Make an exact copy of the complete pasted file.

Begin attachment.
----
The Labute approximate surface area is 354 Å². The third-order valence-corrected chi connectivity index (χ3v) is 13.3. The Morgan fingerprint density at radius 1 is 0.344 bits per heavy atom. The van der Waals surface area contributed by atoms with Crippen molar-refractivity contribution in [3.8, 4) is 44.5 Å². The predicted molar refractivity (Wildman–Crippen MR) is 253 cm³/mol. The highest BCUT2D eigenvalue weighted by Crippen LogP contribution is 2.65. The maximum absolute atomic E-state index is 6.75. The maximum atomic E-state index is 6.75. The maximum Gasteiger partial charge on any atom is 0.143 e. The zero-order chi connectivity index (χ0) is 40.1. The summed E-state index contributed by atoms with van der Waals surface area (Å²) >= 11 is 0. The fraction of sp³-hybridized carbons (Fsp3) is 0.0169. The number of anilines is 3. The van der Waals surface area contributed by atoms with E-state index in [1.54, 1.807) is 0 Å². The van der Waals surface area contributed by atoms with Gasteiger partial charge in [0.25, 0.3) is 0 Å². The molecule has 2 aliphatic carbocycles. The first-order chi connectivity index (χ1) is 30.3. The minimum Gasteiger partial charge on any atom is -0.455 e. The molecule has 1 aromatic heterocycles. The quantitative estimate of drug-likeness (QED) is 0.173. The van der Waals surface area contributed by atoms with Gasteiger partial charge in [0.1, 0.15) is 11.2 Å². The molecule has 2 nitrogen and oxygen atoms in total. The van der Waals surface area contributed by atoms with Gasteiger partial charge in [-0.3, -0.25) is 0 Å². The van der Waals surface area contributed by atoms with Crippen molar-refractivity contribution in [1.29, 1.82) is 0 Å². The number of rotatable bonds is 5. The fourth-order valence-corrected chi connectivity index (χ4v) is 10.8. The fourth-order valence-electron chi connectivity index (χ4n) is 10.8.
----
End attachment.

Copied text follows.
The Labute approximate surface area is 354 Å². The third-order valence-corrected chi connectivity index (χ3v) is 13.3. The Morgan fingerprint density at radius 1 is 0.344 bits per heavy atom. The van der Waals surface area contributed by atoms with Crippen molar-refractivity contribution in [3.8, 4) is 44.5 Å². The predicted molar refractivity (Wildman–Crippen MR) is 253 cm³/mol. The highest BCUT2D eigenvalue weighted by Crippen LogP contribution is 2.65. The maximum absolute atomic E-state index is 6.75. The maximum atomic E-state index is 6.75. The maximum Gasteiger partial charge on any atom is 0.143 e. The zero-order chi connectivity index (χ0) is 40.1. The summed E-state index contributed by atoms with van der Waals surface area (Å²) >= 11 is 0. The fraction of sp³-hybridized carbons (Fsp3) is 0.0169. The number of anilines is 3. The van der Waals surface area contributed by atoms with E-state index in [1.54, 1.807) is 0 Å². The van der Waals surface area contributed by atoms with Gasteiger partial charge in [0.25, 0.3) is 0 Å². The molecule has 2 aliphatic carbocycles. The first-order chi connectivity index (χ1) is 30.3. The minimum Gasteiger partial charge on any atom is -0.455 e. The molecule has 1 aromatic heterocycles. The quantitative estimate of drug-likeness (QED) is 0.173. The van der Waals surface area contributed by atoms with Gasteiger partial charge in [0.1, 0.15) is 11.2 Å². The molecule has 2 nitrogen and oxygen atoms in total. The van der Waals surface area contributed by atoms with Gasteiger partial charge in [-0.3, -0.25) is 0 Å². The van der Waals surface area contributed by atoms with Crippen molar-refractivity contribution in [1.29, 1.82) is 0 Å². The number of rotatable bonds is 5. The fourth-order valence-corrected chi connectivity index (χ4v) is 10.8. The fourth-order valence-electron chi connectivity index (χ4n) is 10.8.